|Central Utah Air Sports Association --- contact us|
"Most pilots know Utah as an excellent place to fly. Everyone is familiar with The Point and the great sites along the Wasatch Front. Tucked away in the South Central part of the state is an area that may well be its Crowning Gem. Near Richfield there are numerous sites that have huge untapped potential. There are several high altitude launches with easy access. You could do a huge sled run in the morning, fly XC in the day, and then do an incredible glass off in the evening. I think it contains some of the most consistent flying in Utah. Cove almost always seems to work. With Edna, Monroe, Parker and others close by you have several options. The XC possibilities are what intrigue me the most. There are several obvious routes in all directions. While some of the really long distance ones would take big commitment, most follow ranges and valleys with easy retrieves. It's the perfect setup for Open Distance, Triangle or Race to Goal flying. I am very excited to see The Nationals come to Richfield. I know we'll finally see just how prime this area is. Richfield is a friendly town with all the conveniences and facilities. The organizers are experienced and have some great plans. We'll most likely see site records broken every day. I encourage all to come, even non competitors. We'll have some phenomenal flying! With good participation we'll see Richfield become the destination it really is."
- Dave Dixon: SLC, Utah -
"Well worth the drive! I love the potential you have down here for big cross-country. Great sites and some really nice launching areas."
- Ken Hudonjorgensen: SLC, Utah -
ACTIVE LINKS ON MAP
|A. Mount Edna|
|B. Monroe Peak launch|
|C. Cove launch|
|D. 12 Minute|
|E: Venice Hill Launch|
|F: Rainbow Ridge Launch|
|G: Parker Launch|
|H: Monroe Training Hill|
|I: Poverty Launch|
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A. Mount Edna is the newest highest drive up launch in Utah at over 11,700 feet!!! Great morning thermals, unbeatable view, great vert, and cross country opportunities coming from everywhere. There is a gate to the radio tower up there, so contact Stacy if you would like to try Edna out for yourself.
B. Monroe Peak launch was not only the highest launch in Utah at over 11,000 feet and more than 5000 feet vert, but also the highest drive up launch. Now it takes back seat to Mt. Edna in both categories. There is a wide open launch area and is easily reached by a high clearance 2 wheel drive.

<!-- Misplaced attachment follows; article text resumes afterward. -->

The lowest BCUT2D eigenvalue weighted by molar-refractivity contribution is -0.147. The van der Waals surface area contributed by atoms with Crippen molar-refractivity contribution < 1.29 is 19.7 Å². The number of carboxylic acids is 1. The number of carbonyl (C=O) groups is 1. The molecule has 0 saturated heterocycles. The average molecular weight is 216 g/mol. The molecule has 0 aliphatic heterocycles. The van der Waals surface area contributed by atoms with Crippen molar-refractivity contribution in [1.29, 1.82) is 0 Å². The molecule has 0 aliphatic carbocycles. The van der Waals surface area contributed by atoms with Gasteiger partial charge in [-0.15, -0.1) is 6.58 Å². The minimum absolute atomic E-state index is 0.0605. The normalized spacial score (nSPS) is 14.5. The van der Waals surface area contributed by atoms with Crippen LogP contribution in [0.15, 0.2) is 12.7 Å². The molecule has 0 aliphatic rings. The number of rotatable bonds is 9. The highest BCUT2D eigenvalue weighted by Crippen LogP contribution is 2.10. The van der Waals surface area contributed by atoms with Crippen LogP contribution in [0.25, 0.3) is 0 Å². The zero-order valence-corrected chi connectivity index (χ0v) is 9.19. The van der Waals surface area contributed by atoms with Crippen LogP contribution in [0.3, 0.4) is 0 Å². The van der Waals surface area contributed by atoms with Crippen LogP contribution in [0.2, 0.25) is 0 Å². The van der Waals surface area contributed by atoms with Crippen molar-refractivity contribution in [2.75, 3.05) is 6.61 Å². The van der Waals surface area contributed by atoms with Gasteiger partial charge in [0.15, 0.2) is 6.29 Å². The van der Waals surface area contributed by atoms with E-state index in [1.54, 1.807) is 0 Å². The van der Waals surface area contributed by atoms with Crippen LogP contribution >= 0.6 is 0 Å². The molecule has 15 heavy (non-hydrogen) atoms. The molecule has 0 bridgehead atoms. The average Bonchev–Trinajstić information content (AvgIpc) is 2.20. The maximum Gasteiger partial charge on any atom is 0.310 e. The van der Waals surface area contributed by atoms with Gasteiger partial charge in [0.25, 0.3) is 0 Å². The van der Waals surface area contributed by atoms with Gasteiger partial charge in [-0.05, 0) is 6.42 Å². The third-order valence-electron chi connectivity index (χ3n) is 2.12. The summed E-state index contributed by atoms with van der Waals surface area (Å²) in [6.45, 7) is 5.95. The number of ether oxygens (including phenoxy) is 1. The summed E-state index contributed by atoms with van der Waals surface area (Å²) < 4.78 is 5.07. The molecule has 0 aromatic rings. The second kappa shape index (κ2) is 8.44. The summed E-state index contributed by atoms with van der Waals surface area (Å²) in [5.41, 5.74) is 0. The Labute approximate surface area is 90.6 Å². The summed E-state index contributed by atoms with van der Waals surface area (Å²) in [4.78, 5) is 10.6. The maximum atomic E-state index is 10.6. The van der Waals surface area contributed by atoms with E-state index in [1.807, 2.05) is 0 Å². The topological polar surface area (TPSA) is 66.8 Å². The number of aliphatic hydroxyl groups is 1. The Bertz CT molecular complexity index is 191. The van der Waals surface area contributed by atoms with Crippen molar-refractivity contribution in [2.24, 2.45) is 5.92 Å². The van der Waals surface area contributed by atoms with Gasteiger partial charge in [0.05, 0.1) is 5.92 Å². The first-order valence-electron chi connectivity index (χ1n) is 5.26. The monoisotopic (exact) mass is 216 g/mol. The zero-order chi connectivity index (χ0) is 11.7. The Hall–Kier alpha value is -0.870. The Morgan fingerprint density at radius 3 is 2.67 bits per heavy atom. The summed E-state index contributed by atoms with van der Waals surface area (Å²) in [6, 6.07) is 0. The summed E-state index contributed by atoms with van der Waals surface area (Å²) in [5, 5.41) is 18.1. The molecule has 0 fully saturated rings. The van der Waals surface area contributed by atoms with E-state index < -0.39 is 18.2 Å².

C. Cove launch is our meat and potatoes launch (situated on Signal Peak). Open from May to November, there is a great soaring face. The descent is 3300 feet, and it is worth the trip nearly every time. With a weather station right on top, it is hard to miss.
D. 12 Minute and Hepler's. 12 Minute is a favorite launch site because of accessibility. It takes 12 minutes from downtown Richfield to the top of launch. Soarable at times, and a great mountain training site. On the same hill, but 1200 feet higher is Hepler's Launch. Takes longer to get there, but if the conditions are soarable, it is well worth it.
E: Venice Hill Launch. Entry road from back side of hill. A bit of a hike, but a year round 360 degree launch with a vert of 1000 feet.
F. Rainbow Ridge. The new kid on the block because it is strickly ATV accessible. We recently acquired a new 4-wheeler and so this site was born with the year 2017. To be used in north or north-east flow, it offers another option to the sometimes questionable conditions that come on 12 minute if the winds are too north.
G. Parker launch is the only launch not pioneered by CUASA in Sevier County. Some great ridge soaring and thermal activity are generated on this ridge system.
H. Monroe Training Hill is the staple learning site because of the quick turn around, gently increasing slope, lack of mean rocks just off launch, wide open LZ, and morning flow up the face.
I. Poverty is a 1000 foot vert hill with a drive up launch and some sweet soaring conditions during north winds. Situated at the end of the valley, it acts a lot like "The North Side" at Point of the Mountain Flight Park. We don't have the Great Salt Lake to feed the evening flow so while it might not be as consistent, it still is the funnel to all of the air flow in the valley.